Spotlight on a Volunteer
Theresa Yockey, BTAS, CRA
Senior Research Administrator
Subaward Administrator
Office of Research
Sponsored Research Services
University of Cincinnati
In 2007 I began my work in the Office of Research’s Government Cost Compliance office where my responsibilities included the administration for UC’s Service Centers, then I moved to Sponsored Research Services in 2008, where my role was to review and negotiate contract terms and conditions at both proposal and award stages. Shortly after that, I became what my coworkers call me the “Subaward Queen”, where I draft outgoing subaward agreements and manage the subrecipient monitoring and FFATA reporting, and anything related to outgoing subawards. I also manage the grants under the National Institute on Drug Abuse.
I earned my CRA in 2018, and have since enjoyed facilitating CRA study sessions for those who wish to take the CRA exam.
I have also loved volunteering as a member of the RACC newsletter committee. In my free time I like to read, work on crafts, participate in local running races, and spend time with family and friends. I have two children and 3 grandchildren who I adore. 
Take us with you
If you plan to move to another job and still want to receive the RACC Newsletter, please let us know your new email address. We will ensure that you still receive the same great service and reading material. Thanks!
Believe it or Not!
I love the faculty I serve and one day, years ago, when one of my favorite faculty members walked into my office carrying a stack of papers, I really didn’t think anything out of the ordinary. You see, this faculty member was a bit disheveled all the time, always running late, was highly respected in his field, but didn’t submit a lot of grant applications. But the 3-inch stack of papers on my desk started to look ominous as the PI talked to me about vacation and how he was leaving town the next day, going to visit family. Knowing I would need to be in touch to tell him it had been submitted, he was leaving his cell phone number with me. As he turned to go, I found my voice and asked, shakily, “when is it due?” This was a Friday and it was due the next Friday to the DOD. It had nine subcontracts. I called that faculty member every day that next week. Sometimes more than once per day. By Thursday I was told that I was ruining his vacation! But we submitted that application on time. And, like in every scary movie when the villain comes back at the end for one more scare…the application was funded.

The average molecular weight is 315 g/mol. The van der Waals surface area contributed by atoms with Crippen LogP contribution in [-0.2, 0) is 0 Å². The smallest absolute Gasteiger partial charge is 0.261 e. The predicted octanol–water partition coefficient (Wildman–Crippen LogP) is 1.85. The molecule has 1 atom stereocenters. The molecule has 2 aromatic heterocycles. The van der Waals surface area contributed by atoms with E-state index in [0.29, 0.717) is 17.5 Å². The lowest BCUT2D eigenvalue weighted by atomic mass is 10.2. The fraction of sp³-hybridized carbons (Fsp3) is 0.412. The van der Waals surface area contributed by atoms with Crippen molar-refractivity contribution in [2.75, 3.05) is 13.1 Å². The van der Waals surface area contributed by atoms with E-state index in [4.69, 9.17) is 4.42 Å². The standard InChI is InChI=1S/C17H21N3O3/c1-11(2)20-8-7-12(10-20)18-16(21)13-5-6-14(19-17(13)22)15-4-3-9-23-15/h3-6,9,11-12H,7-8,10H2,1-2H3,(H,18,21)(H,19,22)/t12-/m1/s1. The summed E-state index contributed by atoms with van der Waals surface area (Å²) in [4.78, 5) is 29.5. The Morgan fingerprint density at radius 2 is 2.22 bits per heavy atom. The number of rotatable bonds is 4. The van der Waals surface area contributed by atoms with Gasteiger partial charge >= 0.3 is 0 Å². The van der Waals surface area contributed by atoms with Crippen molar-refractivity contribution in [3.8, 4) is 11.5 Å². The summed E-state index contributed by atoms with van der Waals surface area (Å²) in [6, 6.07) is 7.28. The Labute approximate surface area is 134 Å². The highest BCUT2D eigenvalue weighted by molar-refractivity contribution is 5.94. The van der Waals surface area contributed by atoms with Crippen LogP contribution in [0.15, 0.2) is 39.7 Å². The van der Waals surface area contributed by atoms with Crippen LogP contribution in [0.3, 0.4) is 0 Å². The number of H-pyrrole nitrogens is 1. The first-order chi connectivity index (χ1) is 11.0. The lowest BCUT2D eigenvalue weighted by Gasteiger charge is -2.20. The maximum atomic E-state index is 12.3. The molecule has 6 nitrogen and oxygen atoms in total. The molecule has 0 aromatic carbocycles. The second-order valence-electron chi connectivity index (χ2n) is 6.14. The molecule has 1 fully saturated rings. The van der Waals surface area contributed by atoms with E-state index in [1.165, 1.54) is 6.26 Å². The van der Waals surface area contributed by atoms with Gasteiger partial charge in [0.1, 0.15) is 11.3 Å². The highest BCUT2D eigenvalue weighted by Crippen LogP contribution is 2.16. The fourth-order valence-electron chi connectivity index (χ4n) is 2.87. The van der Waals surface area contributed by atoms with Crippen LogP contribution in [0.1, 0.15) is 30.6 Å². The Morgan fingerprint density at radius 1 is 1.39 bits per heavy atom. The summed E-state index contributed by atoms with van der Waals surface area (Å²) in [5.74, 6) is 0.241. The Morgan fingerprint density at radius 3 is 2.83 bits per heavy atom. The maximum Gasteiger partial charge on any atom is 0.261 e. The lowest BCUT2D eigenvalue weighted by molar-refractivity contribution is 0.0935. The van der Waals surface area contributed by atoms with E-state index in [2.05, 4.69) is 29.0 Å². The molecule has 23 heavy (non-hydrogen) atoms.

B. Reynolds, CRA Indiana University, School of Medicine

A faculty member once argued with me when I told him his NIH grant could not pay the kennel for boarding his dog while he traveled out of the country for two weeks to meet with his collaborator. His collaborator also happened to live in my faculty member’s hometown where he still had immediate family. The reason he needed to board his dog was because he was also taking his family with him on this trip. I won the argument but really?
L. Mejia, University of Pittsburgh

When I was a hired as a Research Manager at a department with little research infrastructure, policy was not strongly enforced and many faculty researchers were left on their own to manage their awards. I was meeting with a new faculty member who just received a notice of award for a proposal that had been submitted. The faculty member insisted that I change all the institutional information on the award notice to their personal address as this was their research. I told them over and over again that as an employee of the Institution, they submitted the proposal under the umbrella of the institution and therefore the award goes to the institution. They would not believe me until I showed them the institutional grant policy manual. Then they became very insistent, to the point of being irate, that the institution write them a check for the full amount of the award as the money belonged to them for their research, not the institution. They elevated this to the Department Chair, who immediately shut that idea down.
C. Wang, MBA, CRA UC Davis
Please share your story!
Use the "Believe it or Not" button and send us your story. This is the one place where research administrators from all over can laugh, cry, and sympathize. We have all been there!
Exam Schedules and Body of Knowledge Review Sessions

Exam schedules and Body of Knowledge Review sessions can be found HERE.
To host a review session contact
Michelle Breton, Review Session Coordinator
Ready to Recertify?
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Find vital information regarding recertification HERE